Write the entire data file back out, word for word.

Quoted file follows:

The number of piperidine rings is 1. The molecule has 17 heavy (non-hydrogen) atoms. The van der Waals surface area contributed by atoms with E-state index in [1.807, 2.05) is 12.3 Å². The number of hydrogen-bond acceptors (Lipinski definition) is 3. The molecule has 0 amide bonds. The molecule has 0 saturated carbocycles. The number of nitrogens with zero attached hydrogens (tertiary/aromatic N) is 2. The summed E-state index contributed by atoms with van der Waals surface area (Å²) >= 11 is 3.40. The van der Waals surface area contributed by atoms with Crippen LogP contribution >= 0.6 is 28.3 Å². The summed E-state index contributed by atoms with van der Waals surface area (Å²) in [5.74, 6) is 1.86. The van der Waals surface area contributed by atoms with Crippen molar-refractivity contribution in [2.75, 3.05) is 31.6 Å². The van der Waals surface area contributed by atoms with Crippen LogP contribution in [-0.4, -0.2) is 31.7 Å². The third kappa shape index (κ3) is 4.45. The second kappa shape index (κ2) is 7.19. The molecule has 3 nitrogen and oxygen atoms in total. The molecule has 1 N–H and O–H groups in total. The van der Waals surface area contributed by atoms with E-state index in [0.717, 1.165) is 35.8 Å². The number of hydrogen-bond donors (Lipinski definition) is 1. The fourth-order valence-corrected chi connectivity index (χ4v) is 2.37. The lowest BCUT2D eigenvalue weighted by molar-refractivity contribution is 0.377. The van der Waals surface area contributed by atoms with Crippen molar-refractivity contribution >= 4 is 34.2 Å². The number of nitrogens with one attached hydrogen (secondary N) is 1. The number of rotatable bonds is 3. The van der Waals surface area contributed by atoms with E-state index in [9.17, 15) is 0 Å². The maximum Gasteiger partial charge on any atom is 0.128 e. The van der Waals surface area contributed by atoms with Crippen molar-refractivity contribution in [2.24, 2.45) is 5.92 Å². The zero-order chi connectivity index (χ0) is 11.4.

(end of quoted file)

The number of piperidine rings is 1. The molecule has 17 heavy (non-hydrogen) atoms. The van der Waals surface area contributed by atoms with E-state index in [1.807, 2.05) is 12.3 Å². The number of hydrogen-bond acceptors (Lipinski definition) is 3. The molecule has 0 amide bonds. The molecule has 0 saturated carbocycles. The number of nitrogens with zero attached hydrogens (tertiary/aromatic N) is 2. The summed E-state index contributed by atoms with van der Waals surface area (Å²) >= 11 is 3.40. The van der Waals surface area contributed by atoms with Crippen LogP contribution >= 0.6 is 28.3 Å². The summed E-state index contributed by atoms with van der Waals surface area (Å²) in [5.74, 6) is 1.86. The van der Waals surface area contributed by atoms with Crippen molar-refractivity contribution in [2.75, 3.05) is 31.6 Å². The van der Waals surface area contributed by atoms with Crippen LogP contribution in [-0.4, -0.2) is 31.7 Å². The third kappa shape index (κ3) is 4.45. The second kappa shape index (κ2) is 7.19. The molecule has 3 nitrogen and oxygen atoms in total. The molecule has 1 N–H and O–H groups in total. The van der Waals surface area contributed by atoms with E-state index in [0.717, 1.165) is 35.8 Å². The number of hydrogen-bond donors (Lipinski definition) is 1. The fourth-order valence-corrected chi connectivity index (χ4v) is 2.37. The lowest BCUT2D eigenvalue weighted by molar-refractivity contribution is 0.377. The van der Waals surface area contributed by atoms with Crippen molar-refractivity contribution >= 4 is 34.2 Å². The number of nitrogens with one attached hydrogen (secondary N) is 1. The number of rotatable bonds is 3. The van der Waals surface area contributed by atoms with E-state index in [9.17, 15) is 0 Å². The maximum Gasteiger partial charge on any atom is 0.128 e. The van der Waals surface area contributed by atoms with Crippen molar-refractivity contribution in [2.24, 2.45) is 5.92 Å². The zero-order chi connectivity index (χ0) is 11.4.